Daniel Nava’s short night features game-changing baserunning blunder, blown call at home in loss to Rays
|07.30.13 at 1:22 am ET|
Daniel Nava got mad — real mad — Monday night, and part of the anger was with himself.
One batter after he failed to score from second on Stephen Drew’s double to deep right field with one out in the eighth, Nava was called out at home by umpire Jerry Meals despite beating the throw from Rays left fielder Sam Fuld following Brandon Snyder’s line drive of medium depth to left. The play proved crucial as the Red Sox fell, 2-1, to the Rays, who moved back into first place by a half-game over the Sox.
The outcome got the attention of Red Sox owner John Henry, who shortly after the game tweeted, “A 2-game impact.”
Meals admitted his error to a pool reporter after the game.
“What I saw was: [Jose] Molina blocked the plate and Nava’s foot lifted,” Meals said. “But in the replays, you could clearly see Nava’s foot got under for a split second and then lifted, so I was wrong on my decision. From the angle I had, I did not see his foot get under Molina’s shin guard.”
Nava, John Farrell and the crowd of 37,242 at Fenway Park agreed. Nava popped up, furious with the missed call, and it didn’t take long for his irate manager to come flying out of the dugout to back him up.
“It was missed call. Terrible call,” said Farrell, who was ejected by a silent Meals while arguing. “Clearly, the angle of Jerry Meals behind the plate when the throw came in, he did not see the view. Daniel Nava clearly was safe. It’s unfortunate. We should still be playing right now.”
Added Nava: “There was no doubt. I knew I was safe.”
The blame, however, did not all lie on Meals’ shoulders — Nava willingly took his fair share as well.
The series of unfortunate events went like this:
With one out in the eight, right-hander Joel Peralta came on in relief of lefty David Price, who pitched a sharp 7 1/3 innings. Ryan Lavarnway promptly greeted him with a line-drive double off the Monster, and Nava entered as a pinch-runner.
Drew sent Peralta’s very next pitch to deep right field, where Tampa Bay’s Wil Myers played it off the wall. Nava had taken a good-sized lead, but when it appeared from Nava’s perspective that Myers was going to catch it, he started to retreat back to the bag.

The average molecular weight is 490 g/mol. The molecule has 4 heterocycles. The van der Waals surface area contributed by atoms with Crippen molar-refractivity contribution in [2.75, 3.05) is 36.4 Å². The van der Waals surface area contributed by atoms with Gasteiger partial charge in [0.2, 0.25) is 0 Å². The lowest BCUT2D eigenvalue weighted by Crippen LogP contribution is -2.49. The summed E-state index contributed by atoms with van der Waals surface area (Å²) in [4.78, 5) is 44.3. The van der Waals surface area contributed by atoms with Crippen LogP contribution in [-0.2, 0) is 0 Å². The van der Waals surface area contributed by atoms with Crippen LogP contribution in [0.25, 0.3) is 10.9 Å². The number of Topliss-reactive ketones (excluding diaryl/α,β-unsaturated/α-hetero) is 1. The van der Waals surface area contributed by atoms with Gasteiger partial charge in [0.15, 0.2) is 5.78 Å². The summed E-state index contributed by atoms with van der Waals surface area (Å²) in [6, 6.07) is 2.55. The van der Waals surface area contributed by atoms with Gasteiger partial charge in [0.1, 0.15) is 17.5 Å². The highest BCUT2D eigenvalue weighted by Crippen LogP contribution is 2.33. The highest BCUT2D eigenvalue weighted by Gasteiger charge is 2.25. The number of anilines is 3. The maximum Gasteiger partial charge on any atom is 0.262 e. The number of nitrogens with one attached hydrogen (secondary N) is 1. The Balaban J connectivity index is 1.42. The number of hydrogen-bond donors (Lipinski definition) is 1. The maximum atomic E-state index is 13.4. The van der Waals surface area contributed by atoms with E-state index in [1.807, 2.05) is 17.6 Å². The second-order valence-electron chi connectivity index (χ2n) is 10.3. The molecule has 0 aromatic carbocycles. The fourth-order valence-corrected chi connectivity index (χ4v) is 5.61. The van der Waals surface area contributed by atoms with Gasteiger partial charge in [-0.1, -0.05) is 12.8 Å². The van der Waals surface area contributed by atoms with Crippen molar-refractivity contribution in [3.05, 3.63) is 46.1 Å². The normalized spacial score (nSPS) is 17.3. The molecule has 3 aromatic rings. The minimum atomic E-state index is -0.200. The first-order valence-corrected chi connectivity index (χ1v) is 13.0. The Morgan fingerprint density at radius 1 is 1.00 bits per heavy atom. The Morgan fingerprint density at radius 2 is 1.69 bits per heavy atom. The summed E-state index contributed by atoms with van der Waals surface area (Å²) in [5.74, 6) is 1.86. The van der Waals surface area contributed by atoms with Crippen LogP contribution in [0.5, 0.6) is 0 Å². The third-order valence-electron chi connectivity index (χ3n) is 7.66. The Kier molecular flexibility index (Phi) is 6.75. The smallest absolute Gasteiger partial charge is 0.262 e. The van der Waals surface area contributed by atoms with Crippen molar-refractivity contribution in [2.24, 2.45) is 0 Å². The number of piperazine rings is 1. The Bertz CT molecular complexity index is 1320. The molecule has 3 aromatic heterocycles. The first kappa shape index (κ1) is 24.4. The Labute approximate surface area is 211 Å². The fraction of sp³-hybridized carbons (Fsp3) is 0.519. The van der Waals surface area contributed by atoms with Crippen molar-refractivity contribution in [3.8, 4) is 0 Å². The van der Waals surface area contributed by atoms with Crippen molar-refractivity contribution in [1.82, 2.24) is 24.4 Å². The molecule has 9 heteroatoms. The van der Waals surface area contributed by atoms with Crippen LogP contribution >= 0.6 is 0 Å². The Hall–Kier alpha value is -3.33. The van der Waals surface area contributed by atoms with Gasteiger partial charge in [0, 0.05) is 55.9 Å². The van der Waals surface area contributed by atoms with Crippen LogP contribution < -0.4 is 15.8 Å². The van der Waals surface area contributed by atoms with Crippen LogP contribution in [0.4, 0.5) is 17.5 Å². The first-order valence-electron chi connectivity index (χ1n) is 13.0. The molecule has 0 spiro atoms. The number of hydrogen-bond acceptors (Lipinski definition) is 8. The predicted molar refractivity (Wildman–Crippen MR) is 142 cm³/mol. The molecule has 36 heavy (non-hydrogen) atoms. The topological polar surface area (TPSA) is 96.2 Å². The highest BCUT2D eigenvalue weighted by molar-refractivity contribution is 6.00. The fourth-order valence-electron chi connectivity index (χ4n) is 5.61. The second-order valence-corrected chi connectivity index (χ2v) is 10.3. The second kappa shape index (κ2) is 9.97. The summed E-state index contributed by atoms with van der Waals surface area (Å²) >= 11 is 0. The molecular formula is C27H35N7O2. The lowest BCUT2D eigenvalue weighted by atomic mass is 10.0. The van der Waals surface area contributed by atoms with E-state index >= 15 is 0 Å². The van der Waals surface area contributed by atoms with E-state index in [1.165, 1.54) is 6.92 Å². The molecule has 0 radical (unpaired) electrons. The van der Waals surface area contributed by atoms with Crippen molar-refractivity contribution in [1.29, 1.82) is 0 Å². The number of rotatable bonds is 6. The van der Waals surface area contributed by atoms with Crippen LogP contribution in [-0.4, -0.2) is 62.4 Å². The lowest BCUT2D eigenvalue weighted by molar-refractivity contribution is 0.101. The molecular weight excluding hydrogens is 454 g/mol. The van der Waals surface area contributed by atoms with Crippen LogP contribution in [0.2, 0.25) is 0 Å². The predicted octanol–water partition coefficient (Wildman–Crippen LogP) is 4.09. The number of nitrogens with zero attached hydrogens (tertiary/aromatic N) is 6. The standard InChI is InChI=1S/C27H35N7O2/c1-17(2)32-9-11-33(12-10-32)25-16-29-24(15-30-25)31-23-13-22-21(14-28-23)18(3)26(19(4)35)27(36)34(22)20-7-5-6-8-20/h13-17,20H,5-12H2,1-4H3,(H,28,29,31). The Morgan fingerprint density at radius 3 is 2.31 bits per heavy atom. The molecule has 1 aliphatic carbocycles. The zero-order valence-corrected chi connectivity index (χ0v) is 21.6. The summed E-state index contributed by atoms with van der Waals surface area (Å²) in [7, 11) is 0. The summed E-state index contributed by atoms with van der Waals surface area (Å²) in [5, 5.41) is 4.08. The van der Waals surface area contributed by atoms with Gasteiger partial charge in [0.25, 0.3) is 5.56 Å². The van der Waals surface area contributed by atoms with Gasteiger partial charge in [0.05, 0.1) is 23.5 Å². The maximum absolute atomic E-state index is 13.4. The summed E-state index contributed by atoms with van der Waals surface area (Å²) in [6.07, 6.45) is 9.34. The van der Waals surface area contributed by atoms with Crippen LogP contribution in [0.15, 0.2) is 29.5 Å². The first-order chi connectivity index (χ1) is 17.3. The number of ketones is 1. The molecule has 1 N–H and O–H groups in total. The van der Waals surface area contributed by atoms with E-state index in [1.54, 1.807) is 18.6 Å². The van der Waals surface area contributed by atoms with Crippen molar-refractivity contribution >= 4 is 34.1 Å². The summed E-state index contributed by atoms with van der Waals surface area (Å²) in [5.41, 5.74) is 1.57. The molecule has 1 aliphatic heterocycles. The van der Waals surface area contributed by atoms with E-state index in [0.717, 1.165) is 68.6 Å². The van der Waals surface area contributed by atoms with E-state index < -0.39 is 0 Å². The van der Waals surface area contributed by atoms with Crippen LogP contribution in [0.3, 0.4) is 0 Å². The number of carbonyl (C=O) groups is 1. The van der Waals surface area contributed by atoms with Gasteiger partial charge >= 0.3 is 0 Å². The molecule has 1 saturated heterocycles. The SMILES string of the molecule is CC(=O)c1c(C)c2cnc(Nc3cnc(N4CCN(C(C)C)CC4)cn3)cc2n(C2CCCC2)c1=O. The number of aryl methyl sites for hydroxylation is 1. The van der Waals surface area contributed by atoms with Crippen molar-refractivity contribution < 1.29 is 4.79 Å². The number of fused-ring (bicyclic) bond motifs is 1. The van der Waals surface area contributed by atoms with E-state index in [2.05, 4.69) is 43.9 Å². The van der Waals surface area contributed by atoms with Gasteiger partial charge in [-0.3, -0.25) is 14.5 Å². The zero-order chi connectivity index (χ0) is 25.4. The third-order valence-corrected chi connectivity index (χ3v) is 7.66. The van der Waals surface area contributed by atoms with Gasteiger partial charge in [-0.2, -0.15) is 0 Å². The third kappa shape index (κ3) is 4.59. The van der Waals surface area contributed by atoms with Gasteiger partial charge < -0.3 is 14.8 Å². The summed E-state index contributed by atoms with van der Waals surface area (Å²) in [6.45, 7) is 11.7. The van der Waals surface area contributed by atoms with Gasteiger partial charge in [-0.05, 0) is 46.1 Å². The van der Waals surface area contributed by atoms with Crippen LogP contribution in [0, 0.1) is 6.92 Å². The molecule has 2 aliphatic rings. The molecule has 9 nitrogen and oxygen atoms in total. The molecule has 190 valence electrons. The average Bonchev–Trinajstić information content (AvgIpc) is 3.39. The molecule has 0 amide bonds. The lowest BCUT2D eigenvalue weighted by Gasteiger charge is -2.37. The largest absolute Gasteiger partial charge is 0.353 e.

According to Farrell, it was that Nava’s momentum was going in the wrong direction — more than his actual position between second and third base — that prevented him from scoring.
“You’re schooled to, if the ball’s not caught, to score — to be in the position to be able to score,” Farrell said.
Nava, who had calmed down considerably by the time he talked to the media, willingly admitted to his error.
“I should have scored. It’s my fault, I should have scored,” Nava said. “You need to take more of an extended lead. I got halfway, and then as I saw the ball getting closer, I thought, ‘Wow, it looks like he’s about to catch this ball.’ I started to creep back to second. On one out, you have to keep extending, extending, because you’re trying to score, you’re not trying to get to third.
“I told myself the second before, and unfortunately I just didn’t do what I talked to myself mentally for.”
Then Snyder, who drove in the only Sox run of the game with a homer off the Pesky Pole in the sixth, came to the plate with runners on second and third and one out. He sent a drive to left, but it ended up a double play once Nava was called out tagging up from third.
Farrell said the decision to pinch run with Nava, as opposed to the quicker Jose Iglesias, who ended up entering as a pinch runner in the ninth during another failed rally, was an issue of matchups. He wanted to have the option to double switch and have Nava, a switch-hitter, stay in the lineup behind right-handed Jonny Gomes.
In the event that the Red Sox extended the game and faced a right-handed pitcher like Rays closer Fernando Rodney, that would have been more to Farrell’s liking than having right-handed Iglesias hit after Gomes.
But in the end, none of that mattered. Mike Napoli struck out swinging with two on and two out in the bottom of the ninth to end it, giving the Rays the 2-1 win and leaving Nava in the odd position of being both the goat and robbed his chance to be a hero.
“On replays, you’d see that I was safe. I knew I was safe,” Nava said. “Unfortunately that situation, and obviously that’s what was called, but at the same time, I probably should have been there the at-bat before.”
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